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Yield Curve Anxiety

John Rowland

Posted on December 22, 2018 21:03

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There are certain fairly reliable economic indicators in terms of predicting/indicating a recession; the yield curve is one of them.

When it comes to assessing whether the economy is good or bad, many retail-level investors maintain a keen eye on the equity stock markets. The Dow goes up, folks feel good, then usually turn their attention to something else not economic related.

The volume of bonds in economies is actually much larger than that of stocks. The bond market's behavior is really a better leading indicator of the economy's performance and direction than stocks.

The trading in these bond markets affects the value of the traded debt securities -- as indicated by the price and yield of those securities.

The yield curve chart is one way to gauge the general relationship between debt money maturing in the short-term and debt money maturing in the long-term.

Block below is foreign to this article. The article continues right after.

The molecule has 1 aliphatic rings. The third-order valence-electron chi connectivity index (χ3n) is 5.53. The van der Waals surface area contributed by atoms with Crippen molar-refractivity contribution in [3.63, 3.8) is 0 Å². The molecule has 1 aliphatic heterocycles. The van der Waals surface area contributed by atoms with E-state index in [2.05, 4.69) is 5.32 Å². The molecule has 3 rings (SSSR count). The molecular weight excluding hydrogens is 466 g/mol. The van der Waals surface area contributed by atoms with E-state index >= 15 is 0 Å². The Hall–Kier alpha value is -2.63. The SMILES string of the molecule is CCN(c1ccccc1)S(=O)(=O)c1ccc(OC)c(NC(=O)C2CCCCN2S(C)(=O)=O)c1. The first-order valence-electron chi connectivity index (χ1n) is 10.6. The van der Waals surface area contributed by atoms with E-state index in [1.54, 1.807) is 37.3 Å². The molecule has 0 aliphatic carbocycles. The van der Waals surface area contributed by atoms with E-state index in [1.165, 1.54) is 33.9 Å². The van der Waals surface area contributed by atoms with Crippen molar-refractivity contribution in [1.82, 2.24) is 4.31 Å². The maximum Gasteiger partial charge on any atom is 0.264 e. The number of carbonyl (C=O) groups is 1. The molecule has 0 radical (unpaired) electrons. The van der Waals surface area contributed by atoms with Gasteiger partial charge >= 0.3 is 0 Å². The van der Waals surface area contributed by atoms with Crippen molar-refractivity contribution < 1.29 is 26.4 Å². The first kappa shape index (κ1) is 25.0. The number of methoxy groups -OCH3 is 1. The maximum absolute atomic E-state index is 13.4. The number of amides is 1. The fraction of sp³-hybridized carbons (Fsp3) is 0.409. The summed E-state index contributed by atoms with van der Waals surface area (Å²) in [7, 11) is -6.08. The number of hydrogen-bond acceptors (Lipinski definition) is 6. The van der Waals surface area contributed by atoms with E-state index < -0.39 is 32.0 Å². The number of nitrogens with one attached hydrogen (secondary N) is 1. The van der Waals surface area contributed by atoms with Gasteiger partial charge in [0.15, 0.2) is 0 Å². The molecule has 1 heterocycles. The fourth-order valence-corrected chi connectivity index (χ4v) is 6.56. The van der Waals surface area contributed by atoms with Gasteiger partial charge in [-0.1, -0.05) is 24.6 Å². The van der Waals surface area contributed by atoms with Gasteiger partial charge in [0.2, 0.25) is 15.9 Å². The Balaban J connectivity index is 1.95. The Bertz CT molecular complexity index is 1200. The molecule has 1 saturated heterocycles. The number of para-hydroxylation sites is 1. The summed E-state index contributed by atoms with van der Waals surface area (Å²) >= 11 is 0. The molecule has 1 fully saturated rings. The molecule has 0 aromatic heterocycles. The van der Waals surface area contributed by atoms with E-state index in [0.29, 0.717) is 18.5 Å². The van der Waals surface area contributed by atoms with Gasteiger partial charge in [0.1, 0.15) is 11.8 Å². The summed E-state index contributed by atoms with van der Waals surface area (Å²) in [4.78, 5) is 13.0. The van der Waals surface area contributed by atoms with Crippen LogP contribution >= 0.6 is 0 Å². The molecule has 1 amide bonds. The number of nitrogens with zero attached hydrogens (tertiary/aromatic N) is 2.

This is normally a proportional relationship: shorter-term maturities have lower interest rates; longer-term maturities have higher interest rates.

It makes sense. If you choose to lend someone money for a longer period of time, you will want to be compensated for that added time and risk at a greater level; voilà, a higher yield.

So when the interest rate spread between the 2-year debt instrument and the 10-year debt instrument narrows, something's usually up. This is typically described as a flattening of the yield curve.

In economic terms, does everybody remember 2008?

It's happening again. Check out this graph from Bloomberg.



The spread between the 2-year and 10-year rates has "dwindled below 15 basis points," the flattest since 2007.

The flattening of the yield curve can be a transitionary move towards an actual inverted yield curve -- where short-term rates are higher than long-term rates.

Some have claimed this inversion has already begun.

There is a long, credible economic history to suggest that an inverted yield curve basically indicates recession-type conditions.

Part of the reason for the reduction in long-term rates is that investors want to lock in a higher rate of return in advance of adversarial economic conditions; so they buy these long bonds, thereby bidding down their yields.

With the central planners at the Federal Reserve increasing short-term interest rates last week, the drama picks up.

So everybody hang on to your hats . . .

John Rowland

Posted on December 22, 2018 21:03

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Africa's biggest economy is officially in recession.

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